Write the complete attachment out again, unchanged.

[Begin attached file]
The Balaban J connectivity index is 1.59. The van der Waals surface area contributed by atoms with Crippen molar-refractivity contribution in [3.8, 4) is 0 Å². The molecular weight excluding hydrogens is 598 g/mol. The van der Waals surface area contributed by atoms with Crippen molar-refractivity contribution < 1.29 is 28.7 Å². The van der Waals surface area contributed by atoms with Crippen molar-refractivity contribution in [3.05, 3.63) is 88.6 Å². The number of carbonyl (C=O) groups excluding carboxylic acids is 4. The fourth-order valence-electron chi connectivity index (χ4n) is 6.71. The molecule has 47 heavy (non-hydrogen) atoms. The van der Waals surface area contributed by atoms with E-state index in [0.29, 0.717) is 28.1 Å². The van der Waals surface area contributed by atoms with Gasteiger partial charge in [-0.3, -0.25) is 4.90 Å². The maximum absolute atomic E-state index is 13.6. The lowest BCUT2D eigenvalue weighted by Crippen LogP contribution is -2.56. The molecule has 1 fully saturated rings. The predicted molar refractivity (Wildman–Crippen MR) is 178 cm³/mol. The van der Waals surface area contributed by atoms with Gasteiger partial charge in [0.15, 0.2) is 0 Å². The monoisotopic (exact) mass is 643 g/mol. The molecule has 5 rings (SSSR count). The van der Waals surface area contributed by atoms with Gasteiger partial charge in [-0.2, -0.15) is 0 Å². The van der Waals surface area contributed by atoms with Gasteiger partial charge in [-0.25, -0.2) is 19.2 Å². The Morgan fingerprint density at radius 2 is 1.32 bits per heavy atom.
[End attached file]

The Balaban J connectivity index is 1.59. The van der Waals surface area contributed by atoms with Crippen molar-refractivity contribution in [3.8, 4) is 0 Å². The molecular weight excluding hydrogens is 598 g/mol. The van der Waals surface area contributed by atoms with Crippen molar-refractivity contribution < 1.29 is 28.7 Å². The van der Waals surface area contributed by atoms with Crippen molar-refractivity contribution in [3.05, 3.63) is 88.6 Å². The number of carbonyl (C=O) groups excluding carboxylic acids is 4. The fourth-order valence-electron chi connectivity index (χ4n) is 6.71. The molecule has 47 heavy (non-hydrogen) atoms. The van der Waals surface area contributed by atoms with E-state index in [0.29, 0.717) is 28.1 Å². The van der Waals surface area contributed by atoms with Gasteiger partial charge in [-0.3, -0.25) is 4.90 Å². The maximum absolute atomic E-state index is 13.6. The lowest BCUT2D eigenvalue weighted by Crippen LogP contribution is -2.56. The molecule has 1 fully saturated rings. The predicted molar refractivity (Wildman–Crippen MR) is 178 cm³/mol. The van der Waals surface area contributed by atoms with Gasteiger partial charge in [0.15, 0.2) is 0 Å². The monoisotopic (exact) mass is 643 g/mol. The molecule has 5 rings (SSSR count). The van der Waals surface area contributed by atoms with Gasteiger partial charge in [-0.2, -0.15) is 0 Å². The van der Waals surface area contributed by atoms with Gasteiger partial charge in [-0.25, -0.2) is 19.2 Å². The Morgan fingerprint density at radius 2 is 1.32 bits per heavy atom.